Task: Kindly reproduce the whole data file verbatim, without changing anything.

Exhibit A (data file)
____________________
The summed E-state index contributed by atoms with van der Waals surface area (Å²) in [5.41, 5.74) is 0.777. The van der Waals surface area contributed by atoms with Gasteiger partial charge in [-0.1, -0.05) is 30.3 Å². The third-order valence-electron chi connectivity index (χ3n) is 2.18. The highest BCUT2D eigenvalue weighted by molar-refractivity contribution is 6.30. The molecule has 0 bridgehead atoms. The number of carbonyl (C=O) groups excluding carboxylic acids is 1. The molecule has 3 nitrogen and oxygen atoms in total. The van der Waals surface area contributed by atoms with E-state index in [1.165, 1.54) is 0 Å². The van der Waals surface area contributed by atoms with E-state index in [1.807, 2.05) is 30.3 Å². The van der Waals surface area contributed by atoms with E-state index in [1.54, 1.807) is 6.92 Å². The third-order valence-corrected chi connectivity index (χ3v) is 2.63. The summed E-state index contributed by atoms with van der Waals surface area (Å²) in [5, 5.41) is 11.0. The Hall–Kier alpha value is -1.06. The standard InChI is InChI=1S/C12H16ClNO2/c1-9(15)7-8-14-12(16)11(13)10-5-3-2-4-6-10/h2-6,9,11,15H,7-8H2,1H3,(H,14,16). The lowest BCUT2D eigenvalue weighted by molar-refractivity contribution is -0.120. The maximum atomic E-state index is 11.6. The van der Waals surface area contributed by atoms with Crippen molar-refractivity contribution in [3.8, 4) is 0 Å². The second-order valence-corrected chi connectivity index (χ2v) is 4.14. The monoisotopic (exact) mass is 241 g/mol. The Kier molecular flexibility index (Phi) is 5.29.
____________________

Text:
The summed E-state index contributed by atoms with van der Waals surface area (Å²) in [5.41, 5.74) is 0.777. The van der Waals surface area contributed by atoms with Gasteiger partial charge in [-0.1, -0.05) is 30.3 Å². The third-order valence-electron chi connectivity index (χ3n) is 2.18. The highest BCUT2D eigenvalue weighted by molar-refractivity contribution is 6.30. The molecule has 0 bridgehead atoms. The number of carbonyl (C=O) groups excluding carboxylic acids is 1. The molecule has 3 nitrogen and oxygen atoms in total. The van der Waals surface area contributed by atoms with E-state index in [1.165, 1.54) is 0 Å². The van der Waals surface area contributed by atoms with E-state index in [1.807, 2.05) is 30.3 Å². The van der Waals surface area contributed by atoms with E-state index in [1.54, 1.807) is 6.92 Å². The third-order valence-corrected chi connectivity index (χ3v) is 2.63. The summed E-state index contributed by atoms with van der Waals surface area (Å²) in [5, 5.41) is 11.0. The Hall–Kier alpha value is -1.06. The standard InChI is InChI=1S/C12H16ClNO2/c1-9(15)7-8-14-12(16)11(13)10-5-3-2-4-6-10/h2-6,9,11,15H,7-8H2,1H3,(H,14,16). The lowest BCUT2D eigenvalue weighted by molar-refractivity contribution is -0.120. The maximum atomic E-state index is 11.6. The van der Waals surface area contributed by atoms with Crippen molar-refractivity contribution in [3.8, 4) is 0 Å². The second-order valence-corrected chi connectivity index (χ2v) is 4.14. The monoisotopic (exact) mass is 241 g/mol. The Kier molecular flexibility index (Phi) is 5.29.